Whether it's sustainable or not for the bulk of the season remains to be seen.  Fangraphs' Jack Moore posted today on how wide open the NL is in 2010 - seriously, almost everyone has a shot right now.  Should the Padres come back to earth and play .500 ball the rest of the way, they'll win 86 games.  That might be good enough this year to win the Wild Card.

Some food for thought as we head into our first series with the Dodgers this weekend:
  • San Diego has had a few longer winning streaks against the Giants.  To wit:
    • Seven straight in 1982 (4/14 to 6/27),
    • Ten straight in 1996 (5/1 to 9/16),
    • Eight straight in 2007 (6/26 to 9/16).
  • San Diego has never won the first 6 games of a season series from the Giants, though.
  • Oddly (and as pointed out by Jerry Coleman I believe), both series with the Giants have produced the same game scores:  one game 3-2, one game 5-2, and one game 1-0.
  • Jonathan Sanchez is probably talking to himself.  In his two starts against San Diego this year, he's thrown 15 innings, struck out 15 Padres, allowed 5 hits and 2 runs.  He's lost both games.
I don't know when the last time was a pitcher threw consecutive 1-0 victories against the same team.  I tried to do a search on Baseball Reference, and the Play Index feature laughed at me.  Here's what I did find:
  • Since 1969 there have been 38 games decided 1-0 where the winning pitcher threw 9 innings gave up only 1 hit.
  • Since 1920 there have been 209 games where the visitor threw a complete game and one-hit the home team.
  • Of those 209 games, in only 29 the visiting pitcher threw the one-hitter and won 1-0.
  • It was last done to the Giants at home (albeit in Candlestick) on August 20, 1986, by Don Corman of the Philadelphia Phillies.
  • It was last done to the Padres at home (in Jack Murphy) on August 3, 1983, by Nolan Ryan of Houston.
  • It has been done before by a Padre - the immortal Dan Spillner did it in Wrigley of all places, on June 19, 1974.  It was one of 2 shutouts he threw in a year he went 9-11.
Here's the coolest stat.  The last time a pitcher won a game on the road 1-0, threw a complete game one hitter, and drove in the lone run was June 26, 1955, when the Kansas City A's Alex Kellner beat Baltimore's Jim Wilson in old Memorial Stadium.  Oddly, the #8 hitter that day (catcher Joe Alstroth) doubled and Kellner followed with a single, exactly like what happened yesterday with Zawadski and Latos.

Coupled with his first start against Jonathan Sanchez, Mat Latos has now twice been involved in something this season not seen at the Major League level in at least 35 years.  Yesterday's game was more impressive because it's been 60 years since a pitcher did that.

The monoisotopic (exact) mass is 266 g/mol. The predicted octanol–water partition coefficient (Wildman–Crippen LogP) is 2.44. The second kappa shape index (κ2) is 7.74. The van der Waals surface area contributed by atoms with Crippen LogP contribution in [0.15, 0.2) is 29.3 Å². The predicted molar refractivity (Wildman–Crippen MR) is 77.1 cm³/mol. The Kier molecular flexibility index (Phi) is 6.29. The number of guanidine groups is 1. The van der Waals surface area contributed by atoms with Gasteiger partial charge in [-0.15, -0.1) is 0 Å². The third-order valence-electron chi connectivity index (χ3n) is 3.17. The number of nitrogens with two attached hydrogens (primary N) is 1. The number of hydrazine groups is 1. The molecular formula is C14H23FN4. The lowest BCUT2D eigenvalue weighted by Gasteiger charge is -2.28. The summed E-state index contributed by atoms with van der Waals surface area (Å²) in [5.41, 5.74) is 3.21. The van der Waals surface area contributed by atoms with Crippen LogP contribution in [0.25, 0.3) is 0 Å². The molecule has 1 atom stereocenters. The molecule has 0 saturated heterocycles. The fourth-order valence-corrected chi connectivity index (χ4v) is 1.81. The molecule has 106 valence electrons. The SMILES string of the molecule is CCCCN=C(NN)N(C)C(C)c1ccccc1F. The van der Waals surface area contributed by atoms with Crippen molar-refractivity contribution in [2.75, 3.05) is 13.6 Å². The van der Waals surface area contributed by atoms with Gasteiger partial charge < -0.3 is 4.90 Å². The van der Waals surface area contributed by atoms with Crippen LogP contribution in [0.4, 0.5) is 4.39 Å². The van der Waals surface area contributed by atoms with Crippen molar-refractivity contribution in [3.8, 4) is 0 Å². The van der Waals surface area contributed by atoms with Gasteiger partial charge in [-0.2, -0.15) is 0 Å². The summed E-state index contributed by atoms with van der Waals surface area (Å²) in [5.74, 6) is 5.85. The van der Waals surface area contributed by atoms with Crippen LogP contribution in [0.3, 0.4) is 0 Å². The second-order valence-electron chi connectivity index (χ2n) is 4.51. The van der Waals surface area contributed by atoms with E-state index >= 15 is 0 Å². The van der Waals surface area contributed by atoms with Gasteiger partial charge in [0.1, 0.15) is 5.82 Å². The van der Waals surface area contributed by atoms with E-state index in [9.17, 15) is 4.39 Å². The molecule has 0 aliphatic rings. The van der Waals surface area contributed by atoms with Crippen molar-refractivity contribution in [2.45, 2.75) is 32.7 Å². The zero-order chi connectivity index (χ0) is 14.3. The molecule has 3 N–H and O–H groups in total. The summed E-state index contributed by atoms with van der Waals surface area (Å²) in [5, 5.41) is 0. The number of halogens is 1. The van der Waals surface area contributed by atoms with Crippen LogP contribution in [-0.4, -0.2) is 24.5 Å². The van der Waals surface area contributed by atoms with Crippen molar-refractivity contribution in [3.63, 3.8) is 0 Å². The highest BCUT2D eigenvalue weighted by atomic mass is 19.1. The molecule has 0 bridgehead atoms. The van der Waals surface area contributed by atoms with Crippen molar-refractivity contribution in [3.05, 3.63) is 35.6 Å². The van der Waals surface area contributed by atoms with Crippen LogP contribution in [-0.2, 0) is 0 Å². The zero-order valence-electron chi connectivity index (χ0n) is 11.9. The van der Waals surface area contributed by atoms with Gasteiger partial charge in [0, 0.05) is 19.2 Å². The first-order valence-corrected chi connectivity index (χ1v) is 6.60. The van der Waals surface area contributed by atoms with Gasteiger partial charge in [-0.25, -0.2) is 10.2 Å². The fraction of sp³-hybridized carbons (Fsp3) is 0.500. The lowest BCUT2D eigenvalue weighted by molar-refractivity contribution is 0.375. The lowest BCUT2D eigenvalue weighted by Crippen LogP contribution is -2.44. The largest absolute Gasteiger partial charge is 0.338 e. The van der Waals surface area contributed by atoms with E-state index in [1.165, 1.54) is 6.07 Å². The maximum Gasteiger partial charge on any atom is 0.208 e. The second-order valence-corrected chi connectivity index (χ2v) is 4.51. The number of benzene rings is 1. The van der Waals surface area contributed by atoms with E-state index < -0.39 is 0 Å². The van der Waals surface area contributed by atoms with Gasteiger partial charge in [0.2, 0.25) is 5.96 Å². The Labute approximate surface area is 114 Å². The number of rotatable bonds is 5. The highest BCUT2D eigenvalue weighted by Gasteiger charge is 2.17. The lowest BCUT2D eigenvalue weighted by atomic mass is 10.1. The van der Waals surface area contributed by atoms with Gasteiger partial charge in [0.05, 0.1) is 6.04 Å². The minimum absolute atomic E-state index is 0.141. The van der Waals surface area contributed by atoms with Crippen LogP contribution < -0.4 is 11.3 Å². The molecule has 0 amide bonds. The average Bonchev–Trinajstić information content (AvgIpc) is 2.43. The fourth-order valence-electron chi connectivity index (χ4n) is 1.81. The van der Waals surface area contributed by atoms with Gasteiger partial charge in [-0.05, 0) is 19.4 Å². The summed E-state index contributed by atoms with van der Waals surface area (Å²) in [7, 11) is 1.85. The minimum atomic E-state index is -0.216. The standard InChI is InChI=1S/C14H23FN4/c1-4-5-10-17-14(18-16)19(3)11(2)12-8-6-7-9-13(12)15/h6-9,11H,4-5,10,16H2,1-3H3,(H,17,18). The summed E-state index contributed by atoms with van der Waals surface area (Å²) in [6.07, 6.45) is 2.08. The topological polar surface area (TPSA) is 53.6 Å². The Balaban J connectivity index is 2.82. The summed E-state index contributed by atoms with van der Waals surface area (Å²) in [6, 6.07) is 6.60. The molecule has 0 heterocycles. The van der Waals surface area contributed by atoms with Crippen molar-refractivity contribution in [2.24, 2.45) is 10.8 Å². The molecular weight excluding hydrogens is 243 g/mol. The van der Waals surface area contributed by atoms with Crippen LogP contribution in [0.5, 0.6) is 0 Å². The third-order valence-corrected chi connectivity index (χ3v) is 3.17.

He's killing the Giants in new and inventive ways.

Padres start a 5 game homestand tonight.  Saturday's game is sold out, and I'll be there.  Get out to the stadium and root on the best team in the NL.  They deserve it.

Tuesday, May 11, 2010

Still in first - YEE HA

First some administrative items.  We have a shortstop for the Juan Eichelberger All-Stars, and he is Yuniesky Betancourt.  Remember, this is all about the NAME, not the PLAYER.  Because if it was about the player, Betancourt'd be DFA'd today.  We also have a back-up catcher:  Humberto Quintero.  I love this name; it sounds like the nom-de-plume of a Roman Emperor.

Back to the Padres.  They won 2 of 3 from a bad Astro team over the weekend, which made me smile.  They could have swept, but Mujica decided to test the 'Minute Maid Park is a Band Box' theory (and he was proven wrong), and Jerry Hairston AIR-MAILED a throw to first in the ninth (which led to an unearned tying run).  Life goes on.

I have one complaint about this series, only one complaint really, and that is why was Jon Garland lifted after 7 innings and 83 pitches on Saturday night?  At the time he left, Garland had allowed 3 baserunners (2 hits and a walk), had retired the heart of the Houston order in the seventh, and had retired 7 of the last 8 hitters (he walked Keppinger to start the seventh, then retired him on a double play off the bat of Carlos Lee) he faced.

Eighty-three pitches is the fewest Garland has thrown in a game this season.  Why take him out?  Adams came in and gave up a run in the eighth, which further irked me.  Thankfully Bell slammed the door in the ninth.

I don't understand the 'setup man/closer' mentality when the starter is rolling along.  You never know when you might need to tax the bullpen in the future, so if you can rest everybody behind a dominating performance by the starter, I think you should.  Sadly the Padres had to go with an emergency starter on Sunday (Correia missed his start due to a family tragedy), which meant they needed all hands on deck.

Granted, Adams/Bell pitching on Saturday didn't figure into why the team lost on Sunday (see Mujica and Hairston, who we discussed above), but the next time it might not work out that way.  It just seemed foolish to me.

Padres start a 3-game set in San Francisco tonight.  First place is on the line.  I hope we can still say that when the Padres/Giants hook up in August - that'd be really cool.

Wednesday, May 5, 2010

Pitching Pitching and More Pitching (and lots of links!)

First, if haven't seen this team play (and judging by the attendance, you haven't), the Padres have managed to win a few games here and there.  With last night's 3-2 win, they sit 1.5 games ahead of the Giants in the NL West.

How are they doing it?  Not so much with the bat (19th overall in team AVG, 19th in wOBA, 19th in OPS), although they are 13th in BABIP.